A Comparison Study of Communication Skills between General Surgery and General Practice Residents on First-time Patient Visits
Background: There is little published research about differences in doctor-patient communication of different specialties. Accordingly, we compared doctor-patient communication skills in two different specialties, general surgery (GS) and general practice (GP).
Methods: Twenty residents training at the Bahrain Defence Force Hospital (10 men and 10 women; mean age 28 years; 10 GS and 10 GP) participated in 200 patient first visit consultations. The consultations were video-recorded and analysed by four trained observers using the MAAS Global scale.
Results: 1) Internal consistency reliability of the MAAS Global (> 0.91) and Ep2 = 0.84 for raters was high, 2) GP residents spent more time (12 minutes) than GS residents (7 minutes), in the visits, 3) There were several differences on the MAAS Global items between GP and GS residents (GS > GP, p < 0.05 on history taking, diagnosis and medical aspects; GP > GS, p < 0.05 on information giving), and 4) The present participants performed well compared to normative samples as well as to criterion-referenced cut-off scores. The general level of communication skills in both specialties, however, was ‘unsatisfactory’ and ‘doubtful’, as it is for normative samples.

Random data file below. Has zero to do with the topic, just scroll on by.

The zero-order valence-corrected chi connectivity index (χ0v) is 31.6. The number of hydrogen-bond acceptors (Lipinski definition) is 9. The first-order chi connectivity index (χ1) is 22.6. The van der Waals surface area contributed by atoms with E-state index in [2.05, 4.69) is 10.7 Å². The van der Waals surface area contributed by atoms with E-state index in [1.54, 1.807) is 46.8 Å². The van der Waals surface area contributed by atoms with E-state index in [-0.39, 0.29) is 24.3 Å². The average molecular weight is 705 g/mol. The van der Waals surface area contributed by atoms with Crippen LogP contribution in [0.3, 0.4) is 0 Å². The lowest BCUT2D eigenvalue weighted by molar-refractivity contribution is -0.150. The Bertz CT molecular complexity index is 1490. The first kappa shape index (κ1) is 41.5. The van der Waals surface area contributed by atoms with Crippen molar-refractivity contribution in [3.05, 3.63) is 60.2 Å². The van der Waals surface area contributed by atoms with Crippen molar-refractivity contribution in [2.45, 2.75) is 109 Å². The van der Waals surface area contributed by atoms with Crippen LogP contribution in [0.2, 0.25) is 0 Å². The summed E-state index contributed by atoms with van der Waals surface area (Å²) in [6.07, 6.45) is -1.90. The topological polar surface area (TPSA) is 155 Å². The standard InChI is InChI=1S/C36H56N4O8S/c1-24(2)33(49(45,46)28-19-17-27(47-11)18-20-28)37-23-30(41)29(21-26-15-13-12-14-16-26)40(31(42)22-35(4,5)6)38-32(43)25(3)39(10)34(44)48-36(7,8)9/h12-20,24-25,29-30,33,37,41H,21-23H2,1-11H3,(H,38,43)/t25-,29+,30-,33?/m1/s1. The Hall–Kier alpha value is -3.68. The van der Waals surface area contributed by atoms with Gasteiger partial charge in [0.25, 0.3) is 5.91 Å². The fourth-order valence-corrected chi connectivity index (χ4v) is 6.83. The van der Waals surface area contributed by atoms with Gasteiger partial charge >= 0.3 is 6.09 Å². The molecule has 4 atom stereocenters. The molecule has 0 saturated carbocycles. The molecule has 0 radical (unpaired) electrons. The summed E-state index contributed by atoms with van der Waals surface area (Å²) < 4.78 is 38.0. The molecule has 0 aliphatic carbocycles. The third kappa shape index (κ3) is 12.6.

Conclusion: Excellent doctor-patient communication is essential but does not appear to receive the amount of attention that it deserves in practice settings. There are some differences between specialties as well as unsatisfactory communication skills for both specialties, since residents from both programs spent less time than recommended on each consultation. Our findings emphasize the need to improve the communication skills of physicians in general and for surgeons in particular.
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